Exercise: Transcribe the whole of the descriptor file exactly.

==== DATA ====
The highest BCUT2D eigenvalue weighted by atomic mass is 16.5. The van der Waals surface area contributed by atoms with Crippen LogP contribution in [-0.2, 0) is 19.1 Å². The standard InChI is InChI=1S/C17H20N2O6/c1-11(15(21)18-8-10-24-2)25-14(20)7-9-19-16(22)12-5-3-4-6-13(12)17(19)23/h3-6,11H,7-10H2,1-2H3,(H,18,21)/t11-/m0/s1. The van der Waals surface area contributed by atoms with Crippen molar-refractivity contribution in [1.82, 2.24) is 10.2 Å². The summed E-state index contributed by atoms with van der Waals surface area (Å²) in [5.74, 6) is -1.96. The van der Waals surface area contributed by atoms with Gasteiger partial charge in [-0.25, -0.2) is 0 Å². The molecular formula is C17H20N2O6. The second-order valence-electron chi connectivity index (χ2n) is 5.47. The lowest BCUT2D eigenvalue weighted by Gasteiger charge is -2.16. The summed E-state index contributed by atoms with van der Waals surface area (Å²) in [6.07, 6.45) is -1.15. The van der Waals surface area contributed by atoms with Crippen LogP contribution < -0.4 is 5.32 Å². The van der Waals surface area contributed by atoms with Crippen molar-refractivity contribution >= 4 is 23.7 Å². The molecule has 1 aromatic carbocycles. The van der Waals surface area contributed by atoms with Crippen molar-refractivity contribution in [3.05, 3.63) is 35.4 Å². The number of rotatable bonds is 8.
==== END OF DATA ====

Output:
The highest BCUT2D eigenvalue weighted by atomic mass is 16.5. The van der Waals surface area contributed by atoms with Crippen LogP contribution in [-0.2, 0) is 19.1 Å². The standard InChI is InChI=1S/C17H20N2O6/c1-11(15(21)18-8-10-24-2)25-14(20)7-9-19-16(22)12-5-3-4-6-13(12)17(19)23/h3-6,11H,7-10H2,1-2H3,(H,18,21)/t11-/m0/s1. The van der Waals surface area contributed by atoms with Crippen molar-refractivity contribution in [1.82, 2.24) is 10.2 Å². The summed E-state index contributed by atoms with van der Waals surface area (Å²) in [5.74, 6) is -1.96. The van der Waals surface area contributed by atoms with Gasteiger partial charge in [-0.25, -0.2) is 0 Å². The molecular formula is C17H20N2O6. The second-order valence-electron chi connectivity index (χ2n) is 5.47. The lowest BCUT2D eigenvalue weighted by Gasteiger charge is -2.16. The summed E-state index contributed by atoms with van der Waals surface area (Å²) in [6.07, 6.45) is -1.15. The van der Waals surface area contributed by atoms with Crippen LogP contribution < -0.4 is 5.32 Å². The van der Waals surface area contributed by atoms with Crippen molar-refractivity contribution >= 4 is 23.7 Å². The molecule has 1 aromatic carbocycles. The van der Waals surface area contributed by atoms with Crippen molar-refractivity contribution in [3.05, 3.63) is 35.4 Å². The number of rotatable bonds is 8.